TOPGEAR Top 9
Endorsed by Leo DiCaprio, this stunning low-slung 4dr saloon, paired two 160bhp e-motors with a 2.0-litre turbo range-extender. It drove nicely, but was beset by recalls, and folded after many were
wrecked by Hurricane Sandy.
SMART FORTWO CDi
Six years ago, the most economical
car money could buy was the diminutive Smart, compete with an 800cc, 3cyl diesel engine good for a claimed 3.3L/100km and 83g/km CO2. Great on a long run – but who
cruises continents in Smarts?
HONDA FCX CLARITY
The Clarity was, and is, a good car: quick to refuel, silent to drive, easy to use. But the issue of harvesting, storing and transporting hydrogen
in sufficient quantities has kept Honda’s – and everyone else’s – pioneers a cruelly niche interest.
VOLKSWAGEN GOLF ECOMATIC
Long before stop-start became the norm, VW developed a non-turbo diesel MkIII Golf with a manual ’box and an auto clutch, so the engine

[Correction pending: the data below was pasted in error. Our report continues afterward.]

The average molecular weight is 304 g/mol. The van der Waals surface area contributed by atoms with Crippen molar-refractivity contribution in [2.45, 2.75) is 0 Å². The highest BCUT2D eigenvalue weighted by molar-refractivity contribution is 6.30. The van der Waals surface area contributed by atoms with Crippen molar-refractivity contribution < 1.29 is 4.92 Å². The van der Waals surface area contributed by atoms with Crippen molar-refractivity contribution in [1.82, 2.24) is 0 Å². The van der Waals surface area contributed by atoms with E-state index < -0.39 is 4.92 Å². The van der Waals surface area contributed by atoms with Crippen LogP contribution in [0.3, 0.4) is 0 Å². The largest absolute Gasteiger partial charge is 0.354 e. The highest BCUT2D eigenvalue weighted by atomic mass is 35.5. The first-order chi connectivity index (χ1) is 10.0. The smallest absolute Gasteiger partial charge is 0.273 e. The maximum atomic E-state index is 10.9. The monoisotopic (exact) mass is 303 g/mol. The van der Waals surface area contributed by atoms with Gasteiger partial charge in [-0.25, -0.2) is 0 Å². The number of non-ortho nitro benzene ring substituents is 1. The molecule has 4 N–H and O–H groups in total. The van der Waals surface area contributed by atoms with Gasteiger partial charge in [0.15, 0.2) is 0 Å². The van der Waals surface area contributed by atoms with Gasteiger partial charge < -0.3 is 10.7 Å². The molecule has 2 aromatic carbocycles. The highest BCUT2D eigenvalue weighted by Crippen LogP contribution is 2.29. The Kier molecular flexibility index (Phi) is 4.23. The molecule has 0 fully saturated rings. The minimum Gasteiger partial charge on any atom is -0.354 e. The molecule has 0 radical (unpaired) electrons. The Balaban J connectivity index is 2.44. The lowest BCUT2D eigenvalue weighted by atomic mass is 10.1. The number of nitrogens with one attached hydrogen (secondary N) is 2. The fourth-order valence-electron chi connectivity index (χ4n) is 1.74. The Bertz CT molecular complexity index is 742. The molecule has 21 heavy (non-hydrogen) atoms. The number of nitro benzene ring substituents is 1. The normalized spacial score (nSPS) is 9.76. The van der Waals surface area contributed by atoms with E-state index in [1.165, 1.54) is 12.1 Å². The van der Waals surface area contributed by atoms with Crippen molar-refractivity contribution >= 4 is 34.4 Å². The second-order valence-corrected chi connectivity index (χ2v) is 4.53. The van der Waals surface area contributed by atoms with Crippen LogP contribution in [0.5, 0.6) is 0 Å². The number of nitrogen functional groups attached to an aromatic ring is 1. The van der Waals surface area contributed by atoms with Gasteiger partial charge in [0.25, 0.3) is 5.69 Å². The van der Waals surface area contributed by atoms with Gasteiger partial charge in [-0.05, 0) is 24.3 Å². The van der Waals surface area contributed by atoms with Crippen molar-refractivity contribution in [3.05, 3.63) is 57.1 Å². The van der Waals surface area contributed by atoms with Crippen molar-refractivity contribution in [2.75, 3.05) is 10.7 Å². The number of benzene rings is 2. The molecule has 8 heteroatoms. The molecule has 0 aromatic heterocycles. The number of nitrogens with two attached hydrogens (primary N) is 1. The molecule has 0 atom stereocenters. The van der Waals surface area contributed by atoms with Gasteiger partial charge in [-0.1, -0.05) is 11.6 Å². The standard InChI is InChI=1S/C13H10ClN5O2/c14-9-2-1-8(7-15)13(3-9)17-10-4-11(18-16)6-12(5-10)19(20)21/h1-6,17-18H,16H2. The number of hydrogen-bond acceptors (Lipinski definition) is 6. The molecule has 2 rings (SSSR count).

could decouple and switch off when cruising or stationary. Good,
but it was painfully slow.
Back in 1996, GM began a lease scheme of this 135bhp electric coupe in LA and Phoenix. The car was well-received but bean
counters, fearful of soaring maintenance costs, repossessed
and crushed all but 40.
From 1907 to 1939, Detroit Electric built 13,000 electric cars. OK, they only did 32kph, but they were ideal for cities, less smelly than a horse and even Henry Ford owned one. His cheaper Model T and the Great Depression killed off the company.
Oh, EVs, how far you’ve come. This
quadricycle attempted to take advantage of London Congestion
Charge exemption. But a 80-km range, golf-cart performance and appalling safety put paid to this
gawky electric runabout.
Oldsmobile’s oil-crisis-led gamble on diesel in the late Seventies had an anaemic 120bhp V8 that shared parts with smallblock petrol V8s. Watery fuel combining with weak components made them less reliable than a Trumpian tweet.
The all-aluminium, ultra-aero Audi A2 TDI was the first 5dr car capable of using under three litres of fuel to travel 100km (94.2mpg). But the sheer expense (£13–16k new in 2000) meant it lost the subcompact
war to the Mercedes A-Class.